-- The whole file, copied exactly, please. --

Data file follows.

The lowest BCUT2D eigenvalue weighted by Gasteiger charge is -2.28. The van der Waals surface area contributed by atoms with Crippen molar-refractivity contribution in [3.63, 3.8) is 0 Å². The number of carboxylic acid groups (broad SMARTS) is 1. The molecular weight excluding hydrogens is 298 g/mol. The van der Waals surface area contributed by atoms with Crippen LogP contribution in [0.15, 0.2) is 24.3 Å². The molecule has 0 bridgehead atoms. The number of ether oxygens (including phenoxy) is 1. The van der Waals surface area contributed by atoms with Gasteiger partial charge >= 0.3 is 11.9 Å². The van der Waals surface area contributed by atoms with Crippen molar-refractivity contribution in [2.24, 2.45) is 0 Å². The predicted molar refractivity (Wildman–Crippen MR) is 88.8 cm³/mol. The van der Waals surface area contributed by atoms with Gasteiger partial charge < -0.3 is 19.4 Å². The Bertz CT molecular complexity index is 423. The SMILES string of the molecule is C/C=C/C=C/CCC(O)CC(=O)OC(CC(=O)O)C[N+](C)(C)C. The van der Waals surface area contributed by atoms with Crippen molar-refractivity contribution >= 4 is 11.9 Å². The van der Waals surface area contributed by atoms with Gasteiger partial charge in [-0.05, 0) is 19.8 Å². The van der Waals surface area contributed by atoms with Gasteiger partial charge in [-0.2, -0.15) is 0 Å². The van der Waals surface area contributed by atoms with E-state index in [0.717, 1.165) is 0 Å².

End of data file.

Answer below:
The lowest BCUT2D eigenvalue weighted by Gasteiger charge is -2.28. The van der Waals surface area contributed by atoms with Crippen molar-refractivity contribution in [3.63, 3.8) is 0 Å². The number of carboxylic acid groups (broad SMARTS) is 1. The molecular weight excluding hydrogens is 298 g/mol. The van der Waals surface area contributed by atoms with Crippen LogP contribution in [0.15, 0.2) is 24.3 Å². The molecule has 0 bridgehead atoms. The number of ether oxygens (including phenoxy) is 1. The van der Waals surface area contributed by atoms with Gasteiger partial charge >= 0.3 is 11.9 Å². The van der Waals surface area contributed by atoms with Crippen molar-refractivity contribution in [2.24, 2.45) is 0 Å². The predicted molar refractivity (Wildman–Crippen MR) is 88.8 cm³/mol. The van der Waals surface area contributed by atoms with Gasteiger partial charge < -0.3 is 19.4 Å². The Bertz CT molecular complexity index is 423. The SMILES string of the molecule is C/C=C/C=C/CCC(O)CC(=O)OC(CC(=O)O)C[N+](C)(C)C. The van der Waals surface area contributed by atoms with Crippen molar-refractivity contribution >= 4 is 11.9 Å². The van der Waals surface area contributed by atoms with Gasteiger partial charge in [-0.05, 0) is 19.8 Å². The van der Waals surface area contributed by atoms with Gasteiger partial charge in [-0.2, -0.15) is 0 Å². The van der Waals surface area contributed by atoms with E-state index in [0.717, 1.165) is 0 Å².